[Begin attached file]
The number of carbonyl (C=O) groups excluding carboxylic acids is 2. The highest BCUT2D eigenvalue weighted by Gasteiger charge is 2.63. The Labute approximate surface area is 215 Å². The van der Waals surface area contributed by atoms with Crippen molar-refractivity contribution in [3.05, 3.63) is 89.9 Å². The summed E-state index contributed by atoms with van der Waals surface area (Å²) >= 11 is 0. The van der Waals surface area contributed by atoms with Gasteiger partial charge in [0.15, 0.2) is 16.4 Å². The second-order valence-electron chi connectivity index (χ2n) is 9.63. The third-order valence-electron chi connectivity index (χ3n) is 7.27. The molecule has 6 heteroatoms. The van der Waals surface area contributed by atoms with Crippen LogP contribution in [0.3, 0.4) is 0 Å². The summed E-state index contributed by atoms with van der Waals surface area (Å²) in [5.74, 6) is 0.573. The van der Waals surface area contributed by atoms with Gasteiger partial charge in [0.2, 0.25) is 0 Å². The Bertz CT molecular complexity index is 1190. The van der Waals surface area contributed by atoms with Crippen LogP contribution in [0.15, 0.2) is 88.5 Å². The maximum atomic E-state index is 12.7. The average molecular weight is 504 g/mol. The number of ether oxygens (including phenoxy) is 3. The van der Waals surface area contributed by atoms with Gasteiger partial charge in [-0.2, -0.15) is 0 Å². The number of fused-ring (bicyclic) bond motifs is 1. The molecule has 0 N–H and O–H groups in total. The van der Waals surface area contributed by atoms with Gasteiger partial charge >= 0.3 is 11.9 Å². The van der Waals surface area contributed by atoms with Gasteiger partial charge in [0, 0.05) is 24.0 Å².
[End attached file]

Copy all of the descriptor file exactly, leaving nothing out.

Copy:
The number of carbonyl (C=O) groups excluding carboxylic acids is 2. The highest BCUT2D eigenvalue weighted by Gasteiger charge is 2.63. The Labute approximate surface area is 215 Å². The van der Waals surface area contributed by atoms with Crippen molar-refractivity contribution in [3.05, 3.63) is 89.9 Å². The summed E-state index contributed by atoms with van der Waals surface area (Å²) >= 11 is 0. The van der Waals surface area contributed by atoms with Gasteiger partial charge in [0.15, 0.2) is 16.4 Å². The second-order valence-electron chi connectivity index (χ2n) is 9.63. The third-order valence-electron chi connectivity index (χ3n) is 7.27. The molecule has 6 heteroatoms. The van der Waals surface area contributed by atoms with Crippen LogP contribution in [0.3, 0.4) is 0 Å². The summed E-state index contributed by atoms with van der Waals surface area (Å²) in [5.74, 6) is 0.573. The van der Waals surface area contributed by atoms with Gasteiger partial charge in [0.2, 0.25) is 0 Å². The Bertz CT molecular complexity index is 1190. The van der Waals surface area contributed by atoms with Crippen LogP contribution in [0.15, 0.2) is 88.5 Å². The maximum atomic E-state index is 12.7. The average molecular weight is 504 g/mol. The number of ether oxygens (including phenoxy) is 3. The van der Waals surface area contributed by atoms with Gasteiger partial charge in [-0.2, -0.15) is 0 Å². The number of fused-ring (bicyclic) bond motifs is 1. The molecule has 0 N–H and O–H groups in total. The van der Waals surface area contributed by atoms with Gasteiger partial charge >= 0.3 is 11.9 Å². The van der Waals surface area contributed by atoms with Gasteiger partial charge in [0, 0.05) is 24.0 Å².